“Dozens of MPs and peers, including some with vast inherited wealth, own or manage farms that collectively have received millions of pounds in European Union subsidies”. The story is not new and this scandal is just a reflection of the way in which the development of the European Union has contradicted the idealism that the Europhile Left associate with ‘Europe’. As an aside, it would be telling, one imagines to map the EU payments (and well-paid job holdings) with Brexit support – one would conjecture a strong negative correlation. This is a two-or-three part mini-series on the evolution of concepts of ‘cosmopolitanism’ in the European context. It is part of work I am doing for the next book Thomas Fazi and I hope to publish by the end of the year. In this blog post, I introduce the conflict that is inherent in the European Union, and the way the Europhile Left has been seduced by a concept of cosmopolitanism that bears not relevance in the reality of modern Europe.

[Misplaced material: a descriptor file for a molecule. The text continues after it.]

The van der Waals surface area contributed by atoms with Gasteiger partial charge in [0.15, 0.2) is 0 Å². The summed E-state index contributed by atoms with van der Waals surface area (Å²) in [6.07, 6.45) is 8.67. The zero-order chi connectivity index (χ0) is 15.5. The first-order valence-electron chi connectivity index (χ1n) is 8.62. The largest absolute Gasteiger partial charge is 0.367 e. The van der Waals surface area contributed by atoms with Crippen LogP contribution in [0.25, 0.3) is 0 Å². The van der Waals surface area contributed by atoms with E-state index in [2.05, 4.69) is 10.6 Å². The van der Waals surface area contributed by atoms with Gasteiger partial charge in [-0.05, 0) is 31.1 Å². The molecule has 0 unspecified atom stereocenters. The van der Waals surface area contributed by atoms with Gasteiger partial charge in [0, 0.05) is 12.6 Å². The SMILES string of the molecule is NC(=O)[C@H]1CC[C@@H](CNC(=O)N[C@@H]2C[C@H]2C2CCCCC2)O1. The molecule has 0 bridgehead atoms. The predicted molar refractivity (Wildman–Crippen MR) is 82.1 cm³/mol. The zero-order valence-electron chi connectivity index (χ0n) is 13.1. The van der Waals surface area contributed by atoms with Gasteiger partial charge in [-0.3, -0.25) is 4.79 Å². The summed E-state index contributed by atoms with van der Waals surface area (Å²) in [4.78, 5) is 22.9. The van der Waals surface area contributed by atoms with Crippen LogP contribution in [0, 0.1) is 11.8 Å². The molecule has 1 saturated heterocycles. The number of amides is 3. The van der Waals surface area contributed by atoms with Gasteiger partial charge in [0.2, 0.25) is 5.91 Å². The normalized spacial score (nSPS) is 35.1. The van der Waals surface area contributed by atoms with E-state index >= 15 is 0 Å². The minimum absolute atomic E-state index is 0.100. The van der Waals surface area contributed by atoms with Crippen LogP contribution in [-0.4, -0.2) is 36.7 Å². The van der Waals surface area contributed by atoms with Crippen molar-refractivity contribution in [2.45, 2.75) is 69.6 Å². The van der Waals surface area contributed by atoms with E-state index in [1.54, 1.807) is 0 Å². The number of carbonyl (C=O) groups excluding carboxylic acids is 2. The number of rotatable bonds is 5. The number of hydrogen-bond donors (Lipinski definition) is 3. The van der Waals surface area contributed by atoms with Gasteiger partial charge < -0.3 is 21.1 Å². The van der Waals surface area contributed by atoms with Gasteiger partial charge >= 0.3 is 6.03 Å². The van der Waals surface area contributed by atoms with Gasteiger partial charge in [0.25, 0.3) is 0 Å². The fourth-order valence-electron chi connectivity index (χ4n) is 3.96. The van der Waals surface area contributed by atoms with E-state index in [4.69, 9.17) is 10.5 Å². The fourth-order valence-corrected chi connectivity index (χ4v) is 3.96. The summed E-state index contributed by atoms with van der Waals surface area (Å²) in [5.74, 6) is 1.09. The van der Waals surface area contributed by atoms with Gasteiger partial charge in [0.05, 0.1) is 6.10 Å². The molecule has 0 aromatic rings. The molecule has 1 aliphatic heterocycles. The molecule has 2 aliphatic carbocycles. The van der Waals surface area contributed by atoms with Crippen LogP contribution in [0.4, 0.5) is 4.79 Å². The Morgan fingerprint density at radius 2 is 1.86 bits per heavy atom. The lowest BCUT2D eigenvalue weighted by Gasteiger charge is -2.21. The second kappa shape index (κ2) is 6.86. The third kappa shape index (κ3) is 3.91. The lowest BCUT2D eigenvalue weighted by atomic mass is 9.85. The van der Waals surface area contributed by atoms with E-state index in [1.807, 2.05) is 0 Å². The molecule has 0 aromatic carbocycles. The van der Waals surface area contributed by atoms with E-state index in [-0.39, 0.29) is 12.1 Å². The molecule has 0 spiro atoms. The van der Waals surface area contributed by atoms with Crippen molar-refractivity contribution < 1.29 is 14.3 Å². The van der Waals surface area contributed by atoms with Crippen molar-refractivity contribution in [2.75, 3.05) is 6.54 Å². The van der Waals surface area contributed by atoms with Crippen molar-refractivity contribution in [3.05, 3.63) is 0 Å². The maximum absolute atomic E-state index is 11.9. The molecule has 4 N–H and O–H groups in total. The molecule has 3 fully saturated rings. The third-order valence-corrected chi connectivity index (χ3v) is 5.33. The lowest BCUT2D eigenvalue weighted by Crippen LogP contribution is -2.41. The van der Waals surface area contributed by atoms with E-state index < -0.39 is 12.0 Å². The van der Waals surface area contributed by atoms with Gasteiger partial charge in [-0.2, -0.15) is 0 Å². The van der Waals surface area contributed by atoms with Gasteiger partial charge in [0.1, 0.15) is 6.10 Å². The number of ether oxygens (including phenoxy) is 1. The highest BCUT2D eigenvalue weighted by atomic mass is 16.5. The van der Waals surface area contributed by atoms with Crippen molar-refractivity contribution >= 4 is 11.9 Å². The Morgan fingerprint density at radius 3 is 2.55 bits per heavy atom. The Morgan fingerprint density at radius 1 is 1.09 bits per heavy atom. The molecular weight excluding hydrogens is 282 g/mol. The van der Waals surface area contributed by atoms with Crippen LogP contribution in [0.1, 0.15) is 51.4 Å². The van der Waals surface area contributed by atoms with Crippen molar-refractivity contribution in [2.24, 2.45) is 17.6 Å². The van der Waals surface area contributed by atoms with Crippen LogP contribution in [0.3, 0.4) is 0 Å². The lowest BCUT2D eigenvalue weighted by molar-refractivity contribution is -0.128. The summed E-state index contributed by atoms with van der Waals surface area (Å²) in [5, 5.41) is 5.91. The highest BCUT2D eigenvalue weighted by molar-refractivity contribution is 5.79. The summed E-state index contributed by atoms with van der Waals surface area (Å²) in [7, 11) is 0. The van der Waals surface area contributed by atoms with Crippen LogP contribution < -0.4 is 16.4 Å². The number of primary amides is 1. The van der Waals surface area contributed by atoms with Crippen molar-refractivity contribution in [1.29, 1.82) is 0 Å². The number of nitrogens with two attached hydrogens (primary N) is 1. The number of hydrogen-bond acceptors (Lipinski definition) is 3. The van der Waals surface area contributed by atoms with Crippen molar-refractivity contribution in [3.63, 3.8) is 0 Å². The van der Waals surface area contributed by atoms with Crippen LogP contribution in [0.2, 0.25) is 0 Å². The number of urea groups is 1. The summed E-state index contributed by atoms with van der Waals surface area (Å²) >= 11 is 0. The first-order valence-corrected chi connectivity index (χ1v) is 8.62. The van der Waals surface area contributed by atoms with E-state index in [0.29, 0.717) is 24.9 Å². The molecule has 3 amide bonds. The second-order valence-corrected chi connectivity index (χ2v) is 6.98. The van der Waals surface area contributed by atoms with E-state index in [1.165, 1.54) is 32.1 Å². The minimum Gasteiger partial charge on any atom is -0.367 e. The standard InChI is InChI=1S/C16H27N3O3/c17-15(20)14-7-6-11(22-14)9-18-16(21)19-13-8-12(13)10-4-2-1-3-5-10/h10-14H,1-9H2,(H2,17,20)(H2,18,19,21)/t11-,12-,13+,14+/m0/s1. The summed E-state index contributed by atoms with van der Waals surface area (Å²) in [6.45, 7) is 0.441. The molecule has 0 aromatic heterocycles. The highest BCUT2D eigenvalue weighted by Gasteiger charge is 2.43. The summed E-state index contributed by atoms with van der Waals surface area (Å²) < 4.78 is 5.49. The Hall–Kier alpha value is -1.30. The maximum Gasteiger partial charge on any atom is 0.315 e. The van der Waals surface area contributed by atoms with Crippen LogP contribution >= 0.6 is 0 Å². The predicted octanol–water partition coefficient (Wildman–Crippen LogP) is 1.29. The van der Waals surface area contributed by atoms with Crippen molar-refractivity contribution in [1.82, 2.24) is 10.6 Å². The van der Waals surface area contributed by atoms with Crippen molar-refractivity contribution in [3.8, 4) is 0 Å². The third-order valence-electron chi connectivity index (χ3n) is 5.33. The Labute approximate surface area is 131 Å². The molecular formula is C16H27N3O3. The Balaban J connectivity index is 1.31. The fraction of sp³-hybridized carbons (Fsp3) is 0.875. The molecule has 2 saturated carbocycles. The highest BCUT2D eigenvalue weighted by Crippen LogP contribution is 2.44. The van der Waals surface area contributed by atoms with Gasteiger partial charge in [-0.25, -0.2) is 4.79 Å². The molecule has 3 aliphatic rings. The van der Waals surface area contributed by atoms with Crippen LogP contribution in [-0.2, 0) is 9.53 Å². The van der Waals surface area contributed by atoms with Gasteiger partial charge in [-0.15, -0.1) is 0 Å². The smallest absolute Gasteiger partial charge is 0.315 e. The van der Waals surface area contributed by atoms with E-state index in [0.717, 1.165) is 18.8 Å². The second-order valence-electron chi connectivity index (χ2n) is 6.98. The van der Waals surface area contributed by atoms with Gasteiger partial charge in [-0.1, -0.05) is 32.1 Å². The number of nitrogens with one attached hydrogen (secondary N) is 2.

Thomas Fazi and I have been discussing the shape of our next book and I think it will be an interesting and worthwhile followup to Reclaiming the State: A Progressive Vision of Sovereignty for a Post-Neoliberal World (Pluto Books, 2017). We hope it will be published some time late in 2019. One of the angles that will be delved into is the way in which neoliberal narratives and constructs have permeated individual consciousness. Yes, sounds a bit psychological doesn’t it. But there is a strong literature going back to well before the recent period of neoliberalism that allows us to draw some fairly strong conclusions on how the process has worked. It also allows us to make some coherent statements about the dis-junctures that are going on across the world between the people and their polities, which have spawned the support for Brexit, the election of Donald Trump, the popularity of far-right movements, the electoral demolition of the traditional social democratic political parties, the election of the new Italian government, and the on-going trouble that the Gilets Jaunes are causing the mainstream political processes in France (and Brussels). The literature also provides a guide as to how the Left might break out of their current malaise based on their tepid yearning for cosmopolitanism, identity and their fear of financial markets to reestablish themselves as the progressive voice of the people. That is what I am writing about at present and here is a snippet.